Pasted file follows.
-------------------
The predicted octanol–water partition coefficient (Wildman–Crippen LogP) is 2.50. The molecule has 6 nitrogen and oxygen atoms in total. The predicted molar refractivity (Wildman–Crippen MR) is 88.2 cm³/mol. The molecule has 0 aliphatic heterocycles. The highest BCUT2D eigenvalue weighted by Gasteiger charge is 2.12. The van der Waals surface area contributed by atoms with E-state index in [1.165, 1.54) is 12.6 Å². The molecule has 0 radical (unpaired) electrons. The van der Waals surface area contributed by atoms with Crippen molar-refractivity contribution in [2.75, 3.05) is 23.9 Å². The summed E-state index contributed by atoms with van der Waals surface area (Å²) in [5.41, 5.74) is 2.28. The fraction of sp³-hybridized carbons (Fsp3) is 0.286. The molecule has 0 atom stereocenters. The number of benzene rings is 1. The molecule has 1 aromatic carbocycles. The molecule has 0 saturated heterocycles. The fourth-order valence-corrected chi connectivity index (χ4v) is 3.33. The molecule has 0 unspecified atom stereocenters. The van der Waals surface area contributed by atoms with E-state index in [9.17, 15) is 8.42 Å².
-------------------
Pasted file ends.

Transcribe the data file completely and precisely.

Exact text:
The predicted octanol–water partition coefficient (Wildman–Crippen LogP) is 2.50. The molecule has 6 nitrogen and oxygen atoms in total. The predicted molar refractivity (Wildman–Crippen MR) is 88.2 cm³/mol. The molecule has 0 aliphatic heterocycles. The highest BCUT2D eigenvalue weighted by Gasteiger charge is 2.12. The van der Waals surface area contributed by atoms with E-state index in [1.165, 1.54) is 12.6 Å². The molecule has 0 radical (unpaired) electrons. The van der Waals surface area contributed by atoms with Crippen molar-refractivity contribution in [2.75, 3.05) is 23.9 Å². The summed E-state index contributed by atoms with van der Waals surface area (Å²) in [5.41, 5.74) is 2.28. The fraction of sp³-hybridized carbons (Fsp3) is 0.286. The molecule has 0 atom stereocenters. The number of benzene rings is 1. The molecule has 1 aromatic carbocycles. The molecule has 0 saturated heterocycles. The fourth-order valence-corrected chi connectivity index (χ4v) is 3.33. The molecule has 0 unspecified atom stereocenters. The van der Waals surface area contributed by atoms with E-state index in [9.17, 15) is 8.42 Å².